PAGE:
Altering the DNA of oranges to save them from psyllid-infested Huanglongbing (HLB) disease

Posted on July 30th, 2013 in ecology,Food & Wine,Technology by Robert Miller

Burning Florida orange trees infested with Asian Citrus Psyllid (From New York Times)

Few of us are aware of the destructive forces that have plagued the Florida citrus industry over the last few years. But a few days ago, Amy Harmon, writing in the New York Times published a major article on the problems facing orange growers in Florida, with similar threats beginning to appear in the citrus trees of California and other southern states. This new threat has been created by  the Asian Citrus Psyllid (Diaphorina citri), a new invasive species which lays its eggs in citrus tree leaves and sometimes carries a tree-fatal bacterium: Candidatus Liberibacter asiaticus, that ultimately causes the citrus disease “Huanglongbing” (HLB), characterized by half green oranges hanging on trees that are obviously diseased and doomed. Trees infected must be destroyed and the accompanying  image illustrates this on-going strategy to combat the infestation. Estimates are that Huanglongbing (HLB) disease has already cost the citrus industry in Florida and is beginning to mount such a threat that many growers can visualize the end of Florida orange juice if something isn’t done quickly to stop this raging contagion.

This new threat began in Asia and India and was first discovered in Florida in 1998. By 2001 the psyllid invasion had spread to 31 counties in Florida, primarily due to the movement of infested nursery plants. In 2001, the psyllid infestation spread to the Rio Grande Valley in Texas on nursery stock (orange jessamine); it also was detected in Louisiana. The insect subsequently spread to other states and now is found in Alabama, Georgia, Mississippi, South Carolina, Arizona, California, and Hawaii as well as Mexico. California has been aggressive in trying to identify and destroy trees infested with psyllids, which by themselves inhibit tree growth when the eggs hatch and nymphs feed from tree sap, damaging the tree without killing it. But if the bacterium Candidatus is also injected when the adult feeds and exchanges the bacterium for sap, then the tree will develop HLB disease and eventually die, though it takes several years for this disease to run its full course. HLB is the most serious threat to the citrus industry in history and projections are that if something isn’t done to halt this disease, the Florida citrus industry could be destroyed within a decade.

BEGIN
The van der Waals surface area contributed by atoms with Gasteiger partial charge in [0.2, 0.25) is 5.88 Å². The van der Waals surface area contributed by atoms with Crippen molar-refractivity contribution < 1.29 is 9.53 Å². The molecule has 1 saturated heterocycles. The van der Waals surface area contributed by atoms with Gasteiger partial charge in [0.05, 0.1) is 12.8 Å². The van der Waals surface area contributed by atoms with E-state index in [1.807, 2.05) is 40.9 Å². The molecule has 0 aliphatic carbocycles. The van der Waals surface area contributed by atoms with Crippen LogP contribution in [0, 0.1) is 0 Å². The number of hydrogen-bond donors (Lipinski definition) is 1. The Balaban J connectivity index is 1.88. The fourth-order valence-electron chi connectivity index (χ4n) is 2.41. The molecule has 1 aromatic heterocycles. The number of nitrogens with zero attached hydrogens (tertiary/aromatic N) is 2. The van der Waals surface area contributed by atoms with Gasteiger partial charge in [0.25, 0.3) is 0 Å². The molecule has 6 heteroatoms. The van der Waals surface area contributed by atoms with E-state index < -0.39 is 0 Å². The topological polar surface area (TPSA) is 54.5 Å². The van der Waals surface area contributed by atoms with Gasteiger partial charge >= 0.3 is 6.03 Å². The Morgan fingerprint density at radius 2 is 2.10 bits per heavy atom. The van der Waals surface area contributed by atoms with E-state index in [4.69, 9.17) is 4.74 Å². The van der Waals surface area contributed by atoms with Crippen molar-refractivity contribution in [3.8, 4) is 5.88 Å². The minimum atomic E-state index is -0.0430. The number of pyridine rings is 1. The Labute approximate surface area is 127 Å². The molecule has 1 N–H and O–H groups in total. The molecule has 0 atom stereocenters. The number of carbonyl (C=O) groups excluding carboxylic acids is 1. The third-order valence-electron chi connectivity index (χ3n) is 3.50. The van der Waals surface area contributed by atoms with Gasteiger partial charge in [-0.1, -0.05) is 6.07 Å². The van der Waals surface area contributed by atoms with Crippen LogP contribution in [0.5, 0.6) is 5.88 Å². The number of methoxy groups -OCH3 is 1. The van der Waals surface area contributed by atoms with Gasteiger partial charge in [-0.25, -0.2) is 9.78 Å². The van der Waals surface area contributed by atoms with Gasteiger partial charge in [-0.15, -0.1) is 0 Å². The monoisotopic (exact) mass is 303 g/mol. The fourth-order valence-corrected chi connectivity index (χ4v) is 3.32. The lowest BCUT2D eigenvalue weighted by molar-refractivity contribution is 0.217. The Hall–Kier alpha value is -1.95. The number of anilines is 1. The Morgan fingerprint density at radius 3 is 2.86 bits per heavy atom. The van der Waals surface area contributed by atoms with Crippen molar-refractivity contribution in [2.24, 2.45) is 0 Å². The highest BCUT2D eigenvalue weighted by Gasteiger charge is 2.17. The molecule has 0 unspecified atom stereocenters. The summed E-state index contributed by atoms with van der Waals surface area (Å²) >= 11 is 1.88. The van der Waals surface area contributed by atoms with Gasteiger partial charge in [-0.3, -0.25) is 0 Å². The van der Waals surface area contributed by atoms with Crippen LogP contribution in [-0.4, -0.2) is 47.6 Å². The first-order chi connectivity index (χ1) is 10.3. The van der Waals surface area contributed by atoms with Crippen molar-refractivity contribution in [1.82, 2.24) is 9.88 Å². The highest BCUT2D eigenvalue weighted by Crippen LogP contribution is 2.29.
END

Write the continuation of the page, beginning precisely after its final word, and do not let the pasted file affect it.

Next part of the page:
Closeup of the small psyllid insects on the leaves of an orange tree

Once the devastating nature of this disease became apparent, the citrus industry, aided by the National Academy of Sciences and the Federal government scoured the earth to find trees that had developed a natural immunity to the disease. If a disease has been around for some time, one can usually find trees that have developed a natural resistance, but in the case of HLB, no naturally resistant strain could be found anywhere in the world. Orange trees are not the only target of psyllid attack; they also infest other Citrus trees, including limes, lemons, grapefruit and mandarins as well as kumquats, cherry orange, orange jasmine, Indian curry leaf, Chinese box orange, limeberry and desert-lime. In recent years Florida orange growers have attempted to apply heavy doses of pesticides, but that strategy has also been unsuccessful and growers are increasingly wary of the public reaction to the heavy use of pesticides. Nurseries that supply citrus trees to growers however are warned to use both a systemic and foliar spray before shipping any trees that have signs of infestation. The insecticide carbaryl (Sevin), applied as a foliar spray, has been effective against adult psyllids. The nymphs however are harder to kill with an insecticide spray, because they are tucked inside the small leaves of new growth, which protects them. That is why nurseries use a systemic insecticide to ward off psyllid nymphs. Carbaryl is very toxic to honey bees and to natural enemies of other citrus pests, so growers are warned to only apply it if they are certain of a psyllid infestation.